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When war bursts in via Skype

While the analysts weigh up the forces at play in Syria, in a conflict that has now become regional, the serious risk is to forget between one dossier and another, that we are not dealing with anonymous forces, but with people. Like the friend who appeared on Skype this morning for the first time in months. He is trapped in Aleppo and waited all night to be able to tell his story. Before the war he worked for a Franco-Syrian export company, most of all soap and typical oriental products. A house like any other, in quite a well-off quarter. After the break-out of the hostilities they continued to export products by plane, then everything was blocked and he has been without work for six months. In the meantime the exchange of the euro has gone up from 60 to 195 Syrian lira, and that of the dollar has increased fourfold and bread has gone up from 5-10 lira to 100. Sami – this is not his real name – is Christian. He does not want to say whose responsibility it is (anyway he would not do it via Skype), but he says that the humanitarian situation has become very serious, above all now that new clashes in the area are envisaged and he explicitly asks for help.


At international level the most reliable evidence that the Syrian conflict has entered into a new phase is to be found in the comments, bitter to say the least, of the Gulf States following the admission by Hezbollah of its direct involvement in the battle of Qusayr. Following the defeats of the last months, Assad’s troops have once again gained ground, but they do it above all with the support of Lebanese Shiite militiamen and the growing backing of Iran and Russia. The United States assess the supply of arms to the rebels. The spectre of chemical weapons hangs over all this, while the peace conference has been postponed until after June.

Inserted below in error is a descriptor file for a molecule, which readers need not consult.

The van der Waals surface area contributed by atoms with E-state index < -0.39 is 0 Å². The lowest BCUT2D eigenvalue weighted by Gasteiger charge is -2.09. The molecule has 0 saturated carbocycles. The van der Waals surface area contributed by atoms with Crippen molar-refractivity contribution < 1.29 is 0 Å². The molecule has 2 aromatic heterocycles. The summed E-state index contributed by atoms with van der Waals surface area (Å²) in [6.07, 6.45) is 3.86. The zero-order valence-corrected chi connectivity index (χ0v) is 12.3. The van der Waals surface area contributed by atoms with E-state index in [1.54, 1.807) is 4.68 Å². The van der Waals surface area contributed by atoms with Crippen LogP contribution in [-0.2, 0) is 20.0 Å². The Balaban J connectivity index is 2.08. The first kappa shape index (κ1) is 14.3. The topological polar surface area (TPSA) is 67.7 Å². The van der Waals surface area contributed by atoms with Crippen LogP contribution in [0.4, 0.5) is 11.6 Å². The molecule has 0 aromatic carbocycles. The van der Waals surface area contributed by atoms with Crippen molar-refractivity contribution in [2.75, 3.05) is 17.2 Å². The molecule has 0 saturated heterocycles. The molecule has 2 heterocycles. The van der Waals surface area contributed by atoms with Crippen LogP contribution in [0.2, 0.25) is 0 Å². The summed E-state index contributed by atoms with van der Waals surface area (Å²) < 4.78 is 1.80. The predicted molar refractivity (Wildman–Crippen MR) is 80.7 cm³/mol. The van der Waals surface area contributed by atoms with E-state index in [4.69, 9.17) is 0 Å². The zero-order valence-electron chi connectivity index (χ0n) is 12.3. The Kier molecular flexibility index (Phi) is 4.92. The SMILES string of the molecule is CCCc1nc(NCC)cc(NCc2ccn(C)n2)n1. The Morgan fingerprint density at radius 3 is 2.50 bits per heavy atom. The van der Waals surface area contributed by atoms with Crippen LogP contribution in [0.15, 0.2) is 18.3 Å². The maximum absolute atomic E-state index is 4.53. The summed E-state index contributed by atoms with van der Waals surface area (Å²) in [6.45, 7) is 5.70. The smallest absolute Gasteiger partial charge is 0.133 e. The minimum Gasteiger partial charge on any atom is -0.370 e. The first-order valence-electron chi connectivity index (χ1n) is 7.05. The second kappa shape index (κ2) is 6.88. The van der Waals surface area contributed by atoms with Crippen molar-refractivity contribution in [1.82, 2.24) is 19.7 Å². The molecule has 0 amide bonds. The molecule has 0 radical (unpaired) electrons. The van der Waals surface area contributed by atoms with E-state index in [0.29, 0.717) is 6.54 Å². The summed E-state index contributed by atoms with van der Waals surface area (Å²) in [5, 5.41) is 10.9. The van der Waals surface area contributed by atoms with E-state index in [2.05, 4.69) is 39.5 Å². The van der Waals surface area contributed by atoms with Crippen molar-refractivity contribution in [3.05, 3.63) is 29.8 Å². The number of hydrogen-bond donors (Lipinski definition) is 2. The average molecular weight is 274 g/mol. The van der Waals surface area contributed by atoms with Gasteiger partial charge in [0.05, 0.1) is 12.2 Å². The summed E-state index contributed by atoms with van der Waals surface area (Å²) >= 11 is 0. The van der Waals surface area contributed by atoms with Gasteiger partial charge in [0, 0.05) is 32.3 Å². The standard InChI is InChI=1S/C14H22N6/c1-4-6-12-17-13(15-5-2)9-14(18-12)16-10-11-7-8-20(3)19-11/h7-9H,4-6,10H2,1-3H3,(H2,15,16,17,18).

The parallels with the Lebanese case (during the civil war period 1975-1990) are impressive. In this case too the involvement of the regional forces had increased more and more, in a gigantic ‘zero sum game’ (the expression is Georges Corm’s, in his book on the history of contemporary Lebanon) which at its bloodiest had involved, besides the Lebanese factions and the Palestinians, Israel, Syria, United States and the multinational interposition forces. But if the parallel is founded, it can be considered that the possible removal of Assad would not in itself change the situation on the ground, just as it was not the political assassins in Lebanon that brought about the end of the conflict but the gradual wearing out of the parties involved.



Sami’s tone is calm and kind (at the end he ventures a ‘let’s hope that peace comes back so that we can have you as our guests again’), but with his simple account he expresses the burden of a civil war in its awful reality, where one risks being trapped between two fires, blocked in one’s quarter looking at the ceiling.



For this very reason, as Pope Francis reminded us when speaking at a coordination meeting on Syria promoted by Cor Unum, ‘to help the Syrian population, ethnic or religious belonging aside, is the most direct way to offer a contribution to pacification and the building of a society open to all the different components’.



The Pope’s speech